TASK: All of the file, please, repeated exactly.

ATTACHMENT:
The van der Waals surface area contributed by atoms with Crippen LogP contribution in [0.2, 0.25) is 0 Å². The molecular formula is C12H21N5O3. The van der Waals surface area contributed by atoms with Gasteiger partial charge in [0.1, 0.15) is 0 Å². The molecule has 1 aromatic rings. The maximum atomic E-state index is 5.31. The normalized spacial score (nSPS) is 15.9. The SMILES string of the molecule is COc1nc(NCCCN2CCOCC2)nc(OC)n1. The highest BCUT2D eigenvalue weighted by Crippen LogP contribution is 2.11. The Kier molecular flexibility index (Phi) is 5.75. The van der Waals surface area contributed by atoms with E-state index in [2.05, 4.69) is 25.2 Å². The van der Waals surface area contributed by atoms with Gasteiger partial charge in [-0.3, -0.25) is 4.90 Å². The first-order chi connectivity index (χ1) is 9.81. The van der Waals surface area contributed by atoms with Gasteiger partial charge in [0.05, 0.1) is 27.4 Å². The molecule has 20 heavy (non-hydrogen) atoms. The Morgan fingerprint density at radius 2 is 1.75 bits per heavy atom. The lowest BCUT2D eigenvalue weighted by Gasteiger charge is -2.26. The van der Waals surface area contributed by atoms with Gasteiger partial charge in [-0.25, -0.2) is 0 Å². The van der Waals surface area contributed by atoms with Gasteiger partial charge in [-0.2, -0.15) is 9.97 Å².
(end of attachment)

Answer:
The van der Waals surface area contributed by atoms with Crippen LogP contribution in [0.2, 0.25) is 0 Å². The molecular formula is C12H21N5O3. The van der Waals surface area contributed by atoms with Gasteiger partial charge in [0.1, 0.15) is 0 Å². The molecule has 1 aromatic rings. The maximum atomic E-state index is 5.31. The normalized spacial score (nSPS) is 15.9. The SMILES string of the molecule is COc1nc(NCCCN2CCOCC2)nc(OC)n1. The highest BCUT2D eigenvalue weighted by Crippen LogP contribution is 2.11. The Kier molecular flexibility index (Phi) is 5.75. The van der Waals surface area contributed by atoms with E-state index in [2.05, 4.69) is 25.2 Å². The van der Waals surface area contributed by atoms with Gasteiger partial charge in [-0.3, -0.25) is 4.90 Å². The first-order chi connectivity index (χ1) is 9.81. The van der Waals surface area contributed by atoms with Gasteiger partial charge in [0.05, 0.1) is 27.4 Å². The molecule has 20 heavy (non-hydrogen) atoms. The Morgan fingerprint density at radius 2 is 1.75 bits per heavy atom. The lowest BCUT2D eigenvalue weighted by Gasteiger charge is -2.26. The van der Waals surface area contributed by atoms with Gasteiger partial charge in [-0.25, -0.2) is 0 Å². The van der Waals surface area contributed by atoms with Gasteiger partial charge in [-0.2, -0.15) is 9.97 Å².